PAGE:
My take: Winn was probably the biggest surprise, due to his injury history and general lack of keeping runs off the board, but with his pitches and a good look at becoming a 2-pitch short-inning reliever, and with him having Double-A experience, this is sensible. I’ll trust the Giants to potentially know if a team was sniffing around him.
IF Brett Wisely
Who he is: Wisely was traded for on decision day, after a strong season where he hit .273 on the season mostly in Double-A, and has speed (32 steals in 43 attempts) and a bit of power (15 home runs), while being able to play all over the infield.
My take: This guy could easily have been a utility infielder in the big leagues this season, with pinch-hitter/runner potential. Once he was traded for, he was obvious, and he could be in SF sometime in 2023
Lots of players were left unprotected, but here’s some very notable players that were left unprotected.
Who he is: Traded for by the Giants after he was a first round pick, the Giants have pushed Wilson despite relatively little offensive production. In 2022, he spent most of the season at Double-A Richmond, where he hit .225/.324/.445, but got a push to Triple-A for ten games, hitting .182/.250/.242 before a broken hamate bone cost him a lot of time, and he returned to Richmond to finish the year.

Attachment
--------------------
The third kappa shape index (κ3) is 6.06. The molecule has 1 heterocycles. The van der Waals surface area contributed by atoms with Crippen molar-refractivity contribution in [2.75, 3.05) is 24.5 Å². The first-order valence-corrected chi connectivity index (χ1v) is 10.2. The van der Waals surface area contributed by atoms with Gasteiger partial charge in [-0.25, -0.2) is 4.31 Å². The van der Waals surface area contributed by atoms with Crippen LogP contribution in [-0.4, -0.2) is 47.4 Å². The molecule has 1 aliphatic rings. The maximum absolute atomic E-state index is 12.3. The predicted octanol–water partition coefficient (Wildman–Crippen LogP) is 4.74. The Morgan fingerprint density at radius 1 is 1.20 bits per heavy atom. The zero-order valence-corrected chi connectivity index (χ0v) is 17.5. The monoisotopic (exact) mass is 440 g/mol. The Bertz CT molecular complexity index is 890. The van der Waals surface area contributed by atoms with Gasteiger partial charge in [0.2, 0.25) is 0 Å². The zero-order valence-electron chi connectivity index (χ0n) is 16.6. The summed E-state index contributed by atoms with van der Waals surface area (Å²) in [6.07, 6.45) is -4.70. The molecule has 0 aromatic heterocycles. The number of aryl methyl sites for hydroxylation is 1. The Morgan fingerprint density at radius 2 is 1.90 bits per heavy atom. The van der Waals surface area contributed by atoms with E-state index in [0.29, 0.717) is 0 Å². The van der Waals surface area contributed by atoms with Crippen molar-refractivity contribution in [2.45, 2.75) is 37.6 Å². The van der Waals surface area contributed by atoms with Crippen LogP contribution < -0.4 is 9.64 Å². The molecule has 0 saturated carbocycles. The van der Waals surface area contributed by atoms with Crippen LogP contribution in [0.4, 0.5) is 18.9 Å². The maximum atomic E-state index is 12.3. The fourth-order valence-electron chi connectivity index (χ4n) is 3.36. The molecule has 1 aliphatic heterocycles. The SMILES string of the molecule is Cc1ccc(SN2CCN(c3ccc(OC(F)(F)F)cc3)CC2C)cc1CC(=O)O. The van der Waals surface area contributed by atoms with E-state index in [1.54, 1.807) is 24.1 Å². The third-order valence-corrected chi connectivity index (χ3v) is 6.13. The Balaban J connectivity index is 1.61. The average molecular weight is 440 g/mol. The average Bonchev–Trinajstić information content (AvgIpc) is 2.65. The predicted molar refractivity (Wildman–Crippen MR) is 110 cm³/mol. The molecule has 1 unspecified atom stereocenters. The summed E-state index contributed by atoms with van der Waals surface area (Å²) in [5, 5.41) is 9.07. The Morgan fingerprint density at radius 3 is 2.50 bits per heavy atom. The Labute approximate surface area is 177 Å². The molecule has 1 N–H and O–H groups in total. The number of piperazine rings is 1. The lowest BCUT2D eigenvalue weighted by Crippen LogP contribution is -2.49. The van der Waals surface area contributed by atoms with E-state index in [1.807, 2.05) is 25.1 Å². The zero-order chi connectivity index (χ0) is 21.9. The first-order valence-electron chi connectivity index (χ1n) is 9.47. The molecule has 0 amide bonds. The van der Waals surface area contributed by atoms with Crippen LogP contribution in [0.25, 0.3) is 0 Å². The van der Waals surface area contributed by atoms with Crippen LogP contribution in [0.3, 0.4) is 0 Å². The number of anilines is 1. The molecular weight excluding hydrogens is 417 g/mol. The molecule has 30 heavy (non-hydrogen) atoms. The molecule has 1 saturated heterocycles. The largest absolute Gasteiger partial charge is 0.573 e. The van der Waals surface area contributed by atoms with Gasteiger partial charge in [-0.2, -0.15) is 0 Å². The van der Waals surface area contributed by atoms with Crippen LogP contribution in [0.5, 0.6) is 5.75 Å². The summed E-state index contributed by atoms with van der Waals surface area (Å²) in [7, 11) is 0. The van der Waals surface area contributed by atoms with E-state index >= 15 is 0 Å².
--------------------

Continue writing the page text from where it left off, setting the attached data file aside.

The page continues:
My take: I thought the Giants would protect him based on how they have pushed him, despite his relative lack of production, but once the Giants traded for Wisely, his spot was taken. There’s some risk he gets taken, but it is small considering how little he’s hit for.